The Early-Mid Career Funding Crisis in Australian Research

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Its no secrete that Funding for Science in Australia, and around the world (see refs below), is in decline. The result is lower and lower success rates. While we wait for the #NHMRC to release the outcomes for 2015, the word on the street is that we can expect only 10-12% of grants to be successful. In other words, for 90% of Australia’s researchers they are wasting ~3 months of the year for nothing. Consequently as the funding pool decreases, funds naturally flow towards ‘sure bet’ senior researchers. This means that this wasted time is felt the hardest by early- and mid- career researchers (#EMCRs) who cannot compete with the long CVs of their senior peers, and are seen as a potential risky investment. Below is a graph I put together from the 2013 data, which is the most up to date information currently at hand. This trend of funding more senior researchers is clearly seen in the massive increase in average age of the CIA (chief investigator) on project grants over the past 30 years. It used to peak around 40 years, which perfectly aligned with the drop off in fellowships. So there was a very clear and clean transition from Post-Doctoral Funding for those that wanted to transition to a team leader role. However now, the average age has shifted to >50 years. This has created a significant 10-15 year ‘Funding Hole’ for EMCRs, where there are very limited number of fellowships on offer, and little to no chance of securing a project grant. While there has been a lot of talk about this black box, no solution or action has been taken to stem the loss of young, bright and talented researchers being forced out of research. Without action soon, we run the real risk that there will be no succession plan, and Australia’s ability to remain internationally competitive will be set back decades.


2013 NHMRC Data


Funding issues in the US system:
1. Alberts, B., Kirschner, M. W., Tilghman, S. & Varmus, H. Rescuing US biomedical research from its systemic flaws. PNAS 111, 5773–5777 (2014).
2. Cyranoski, D., Gilbert, N., Ledford, H., Nayar, A. & Yahia, M. Education: The PhD factory. Nature 472, 276–279 (2011).
3. Committee to Review the State of Postdoctoral Experience in Scientists and Engineers et al. The Postdoctoral Experience Revisited. (National Academies Press (US), 2014).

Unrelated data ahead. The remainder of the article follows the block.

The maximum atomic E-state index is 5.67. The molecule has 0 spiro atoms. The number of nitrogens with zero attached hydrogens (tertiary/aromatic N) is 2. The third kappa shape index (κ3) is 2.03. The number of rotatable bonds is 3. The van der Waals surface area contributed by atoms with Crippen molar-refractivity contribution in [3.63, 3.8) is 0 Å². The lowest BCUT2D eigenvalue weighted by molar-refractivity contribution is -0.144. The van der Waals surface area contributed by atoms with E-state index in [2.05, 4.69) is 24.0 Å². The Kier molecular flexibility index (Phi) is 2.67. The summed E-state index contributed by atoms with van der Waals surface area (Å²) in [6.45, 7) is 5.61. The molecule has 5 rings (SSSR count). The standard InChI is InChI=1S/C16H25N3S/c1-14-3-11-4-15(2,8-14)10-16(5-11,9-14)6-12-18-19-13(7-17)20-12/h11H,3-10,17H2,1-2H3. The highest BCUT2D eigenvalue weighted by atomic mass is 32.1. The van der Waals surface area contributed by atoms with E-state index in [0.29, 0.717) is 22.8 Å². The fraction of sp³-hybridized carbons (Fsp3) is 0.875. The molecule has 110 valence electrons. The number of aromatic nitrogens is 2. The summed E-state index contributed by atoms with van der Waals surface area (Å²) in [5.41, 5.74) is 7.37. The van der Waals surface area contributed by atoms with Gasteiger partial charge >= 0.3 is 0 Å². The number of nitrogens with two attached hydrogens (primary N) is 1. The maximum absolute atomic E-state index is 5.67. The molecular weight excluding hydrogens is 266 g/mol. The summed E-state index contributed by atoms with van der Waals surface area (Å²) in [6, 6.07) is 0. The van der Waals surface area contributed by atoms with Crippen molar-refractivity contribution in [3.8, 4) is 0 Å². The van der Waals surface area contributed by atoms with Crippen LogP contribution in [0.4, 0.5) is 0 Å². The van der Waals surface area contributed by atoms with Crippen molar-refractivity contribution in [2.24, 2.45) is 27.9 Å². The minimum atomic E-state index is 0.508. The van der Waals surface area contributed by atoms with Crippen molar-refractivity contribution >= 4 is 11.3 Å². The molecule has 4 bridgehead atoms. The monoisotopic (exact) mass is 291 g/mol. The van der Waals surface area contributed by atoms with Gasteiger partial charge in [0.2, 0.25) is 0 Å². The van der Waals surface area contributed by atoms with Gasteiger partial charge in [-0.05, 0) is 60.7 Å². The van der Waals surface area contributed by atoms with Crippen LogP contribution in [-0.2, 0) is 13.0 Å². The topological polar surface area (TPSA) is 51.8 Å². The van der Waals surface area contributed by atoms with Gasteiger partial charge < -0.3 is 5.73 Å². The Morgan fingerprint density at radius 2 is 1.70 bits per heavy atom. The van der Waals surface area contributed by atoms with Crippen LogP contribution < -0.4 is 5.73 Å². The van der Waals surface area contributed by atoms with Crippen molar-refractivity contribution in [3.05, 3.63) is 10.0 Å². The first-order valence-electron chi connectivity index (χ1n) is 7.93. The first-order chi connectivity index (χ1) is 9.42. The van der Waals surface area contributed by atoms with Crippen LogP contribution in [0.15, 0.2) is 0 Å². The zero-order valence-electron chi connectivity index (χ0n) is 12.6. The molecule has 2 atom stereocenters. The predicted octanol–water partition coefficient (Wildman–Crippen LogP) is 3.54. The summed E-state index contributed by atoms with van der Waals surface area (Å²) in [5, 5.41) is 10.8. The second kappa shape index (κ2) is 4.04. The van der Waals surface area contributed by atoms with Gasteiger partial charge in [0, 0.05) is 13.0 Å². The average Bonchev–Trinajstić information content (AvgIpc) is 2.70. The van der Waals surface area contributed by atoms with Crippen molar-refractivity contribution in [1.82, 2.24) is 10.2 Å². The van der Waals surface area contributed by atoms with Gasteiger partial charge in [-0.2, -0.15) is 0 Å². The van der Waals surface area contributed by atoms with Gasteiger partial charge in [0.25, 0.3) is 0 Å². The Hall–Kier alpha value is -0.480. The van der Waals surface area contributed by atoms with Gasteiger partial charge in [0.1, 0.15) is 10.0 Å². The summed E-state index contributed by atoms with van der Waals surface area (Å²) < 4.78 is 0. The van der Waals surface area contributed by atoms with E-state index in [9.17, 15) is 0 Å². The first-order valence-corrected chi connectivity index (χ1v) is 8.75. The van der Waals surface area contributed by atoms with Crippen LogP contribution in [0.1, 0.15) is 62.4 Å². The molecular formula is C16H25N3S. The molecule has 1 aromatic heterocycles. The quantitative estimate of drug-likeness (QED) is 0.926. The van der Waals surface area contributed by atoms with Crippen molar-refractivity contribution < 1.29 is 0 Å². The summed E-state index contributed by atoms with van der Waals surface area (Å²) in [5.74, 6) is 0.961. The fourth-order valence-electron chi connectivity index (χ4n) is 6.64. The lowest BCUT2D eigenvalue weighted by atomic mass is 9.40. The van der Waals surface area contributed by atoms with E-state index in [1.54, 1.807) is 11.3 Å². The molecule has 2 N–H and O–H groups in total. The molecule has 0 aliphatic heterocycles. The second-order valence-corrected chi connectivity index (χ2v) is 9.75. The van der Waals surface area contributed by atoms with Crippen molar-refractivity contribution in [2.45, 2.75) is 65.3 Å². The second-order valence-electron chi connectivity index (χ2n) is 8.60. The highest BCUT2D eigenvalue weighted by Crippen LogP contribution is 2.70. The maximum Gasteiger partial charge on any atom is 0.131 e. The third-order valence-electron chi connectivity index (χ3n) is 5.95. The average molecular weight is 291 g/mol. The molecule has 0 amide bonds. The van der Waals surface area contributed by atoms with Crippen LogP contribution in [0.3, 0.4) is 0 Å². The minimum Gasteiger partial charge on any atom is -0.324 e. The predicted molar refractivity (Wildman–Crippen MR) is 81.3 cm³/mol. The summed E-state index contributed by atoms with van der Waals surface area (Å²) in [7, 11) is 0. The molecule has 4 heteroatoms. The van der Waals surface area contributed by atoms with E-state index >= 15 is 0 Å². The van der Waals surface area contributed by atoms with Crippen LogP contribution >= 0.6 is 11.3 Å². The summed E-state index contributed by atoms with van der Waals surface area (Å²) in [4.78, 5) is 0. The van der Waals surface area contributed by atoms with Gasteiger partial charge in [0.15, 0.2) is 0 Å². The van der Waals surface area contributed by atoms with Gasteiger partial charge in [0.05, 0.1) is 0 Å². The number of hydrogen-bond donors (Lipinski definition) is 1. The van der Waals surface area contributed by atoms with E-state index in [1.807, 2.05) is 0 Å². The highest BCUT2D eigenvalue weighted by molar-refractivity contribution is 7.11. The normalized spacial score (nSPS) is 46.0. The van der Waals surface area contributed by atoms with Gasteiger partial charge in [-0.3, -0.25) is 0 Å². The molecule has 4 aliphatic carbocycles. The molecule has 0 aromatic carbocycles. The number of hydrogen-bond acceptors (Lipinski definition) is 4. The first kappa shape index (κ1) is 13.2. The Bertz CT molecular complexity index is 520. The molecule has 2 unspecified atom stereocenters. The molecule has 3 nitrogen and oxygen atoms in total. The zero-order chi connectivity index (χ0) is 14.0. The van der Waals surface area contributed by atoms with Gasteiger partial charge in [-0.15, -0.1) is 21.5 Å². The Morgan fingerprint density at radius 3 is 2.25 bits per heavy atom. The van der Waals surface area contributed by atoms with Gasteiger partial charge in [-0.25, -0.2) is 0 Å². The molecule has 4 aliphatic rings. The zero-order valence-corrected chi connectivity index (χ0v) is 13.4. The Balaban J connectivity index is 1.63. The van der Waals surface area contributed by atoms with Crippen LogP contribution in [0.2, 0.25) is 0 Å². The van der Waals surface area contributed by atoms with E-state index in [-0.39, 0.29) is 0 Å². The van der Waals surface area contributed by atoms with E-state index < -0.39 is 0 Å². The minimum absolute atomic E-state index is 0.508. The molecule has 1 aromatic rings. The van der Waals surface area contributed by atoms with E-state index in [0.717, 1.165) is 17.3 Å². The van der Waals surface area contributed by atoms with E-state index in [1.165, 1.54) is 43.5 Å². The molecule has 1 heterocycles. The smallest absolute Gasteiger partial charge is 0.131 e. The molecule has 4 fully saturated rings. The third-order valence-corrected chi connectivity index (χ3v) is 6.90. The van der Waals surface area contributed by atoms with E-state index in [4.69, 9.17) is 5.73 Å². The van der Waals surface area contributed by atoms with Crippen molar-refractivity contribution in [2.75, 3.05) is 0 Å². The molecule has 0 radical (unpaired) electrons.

4. Powell, K. The future of the postdoc. Nature 520, 144–147 (2015).
5. Alberts, B., Kirschner, M. W., Tilghman, S. & Varmus, H. Opinion: Addressing systemic problems in the biomedical research enterprise. Proc. Natl. Acad. Sci. U.S.A. 112, 1912–1913 (2015).


A brief Intro to Greatwall Kinase…The King of Mitosis

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Our favourite protein in the lab is Greatwall kinase. It was first discovered in 2004 to be critical for cell division in fruit flies (1,2) . The trail then went cold for a few years as to its exact function, but in 2009, while I was working as a post-doc in France, I was fortunate enough to be in the lab that uncovered its exciting mode of action. For cells to get into mitosis they must activate a key protein called cyclin dependent kinase 1 (Cdk1). I like to think of this as the accelerator in a car. So to get moving cells push on the gas!
And conversely to get out of mitosis you need to hit the brakes. These brakes are the phosphatases which reverse the action of kinases like Cdk1. That’s great but what is missing from this equation?
Well like any car it’s pretty useless without a driver to co-ordinate the accelerator and brakes. And this is where Greatwall (Gwl for short) comes in. It makes sure that when Cdk1 (accelerator) turns on that the breaks get turned off and vice versa (3,4). Without Gwl the cell gets into a lot of trouble very fast, which you can see in the image below. Here I depleted the human version of Gwl (a gene called MASTL) and watched what happened as cells tried to undergo mitosis (5). As you can see they don’t do a very good job… the result is cells fail to divide correctly, resulting in multiple defects and often cell death.

Gwl Figure

I hope you enjoyed part one of my feature on Gwl, and in part 2 I will into more details about this amazing and exciting new protein.


1. Bettencourt-Dias, M. et al. Genome-wide survey of protein kinases required for cell cycle progression. Nature 432, 980–987 (2004).

2. Yu, J. et al. Greatwall kinase: a nuclear protein required for proper chromosome condensation and mitotic progression in Drosophila. J Cell Biol 164, 487–492 (2004). [Link]

3. Vigneron, S. et al. Greatwall maintains mitosis through regulation of PP2A. EMBO J 28, 2786–2793 (2009). [Link]

4. Lorca, T. et al. Constant regulation of both the MPF amplification loop and the Greatwall-PP2A pathway is required for metaphase II arrest and correct entry into the first embryonic cell cycle. J Cell Sci 123, 2281–2291 (2010). [Link]

5. Burgess, A. et al. Loss of human Greatwall results in G2 arrest and multiple mitotic defects due to deregulation of the cyclin B-Cdc2/PP2A balance. Proc Natl Acad Sci USA 107, 12564–12569 (2010). [Link]

Redbubble Store

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As a fun way for our lab to share our research with the world, we have created a Redbubble store where you can purchase T-Shirts, iPhone cases, stickers and prints. All at a reasonable price, with any and all profits going back to funding our research.